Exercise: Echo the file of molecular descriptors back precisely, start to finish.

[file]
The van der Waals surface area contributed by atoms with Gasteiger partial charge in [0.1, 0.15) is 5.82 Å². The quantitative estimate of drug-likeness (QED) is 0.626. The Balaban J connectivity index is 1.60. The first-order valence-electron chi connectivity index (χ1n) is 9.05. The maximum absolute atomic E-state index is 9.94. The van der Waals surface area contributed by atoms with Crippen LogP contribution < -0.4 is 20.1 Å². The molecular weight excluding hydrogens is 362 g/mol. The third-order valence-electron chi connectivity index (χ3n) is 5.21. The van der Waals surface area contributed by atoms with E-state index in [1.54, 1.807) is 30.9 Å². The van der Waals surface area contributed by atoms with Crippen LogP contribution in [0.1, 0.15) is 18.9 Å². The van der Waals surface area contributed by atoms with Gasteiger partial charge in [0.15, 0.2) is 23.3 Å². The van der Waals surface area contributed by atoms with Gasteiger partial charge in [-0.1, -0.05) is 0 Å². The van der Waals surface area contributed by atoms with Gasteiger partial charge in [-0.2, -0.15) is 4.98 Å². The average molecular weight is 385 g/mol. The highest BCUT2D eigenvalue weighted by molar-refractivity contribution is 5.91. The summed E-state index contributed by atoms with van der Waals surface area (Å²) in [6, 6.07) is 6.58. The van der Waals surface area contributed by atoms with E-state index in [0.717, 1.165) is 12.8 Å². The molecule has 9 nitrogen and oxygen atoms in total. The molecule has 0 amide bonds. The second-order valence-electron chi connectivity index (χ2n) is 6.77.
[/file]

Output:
The van der Waals surface area contributed by atoms with Gasteiger partial charge in [0.1, 0.15) is 5.82 Å². The quantitative estimate of drug-likeness (QED) is 0.626. The Balaban J connectivity index is 1.60. The first-order valence-electron chi connectivity index (χ1n) is 9.05. The maximum absolute atomic E-state index is 9.94. The van der Waals surface area contributed by atoms with Crippen LogP contribution < -0.4 is 20.1 Å². The molecular weight excluding hydrogens is 362 g/mol. The third-order valence-electron chi connectivity index (χ3n) is 5.21. The van der Waals surface area contributed by atoms with E-state index in [1.54, 1.807) is 30.9 Å². The van der Waals surface area contributed by atoms with Crippen LogP contribution in [0.1, 0.15) is 18.9 Å². The van der Waals surface area contributed by atoms with Gasteiger partial charge in [0.15, 0.2) is 23.3 Å². The van der Waals surface area contributed by atoms with Gasteiger partial charge in [-0.1, -0.05) is 0 Å². The van der Waals surface area contributed by atoms with Gasteiger partial charge in [-0.2, -0.15) is 4.98 Å². The average molecular weight is 385 g/mol. The highest BCUT2D eigenvalue weighted by molar-refractivity contribution is 5.91. The summed E-state index contributed by atoms with van der Waals surface area (Å²) in [6, 6.07) is 6.58. The van der Waals surface area contributed by atoms with E-state index in [0.717, 1.165) is 12.8 Å². The molecule has 9 nitrogen and oxygen atoms in total. The molecule has 0 amide bonds. The second-order valence-electron chi connectivity index (χ2n) is 6.77.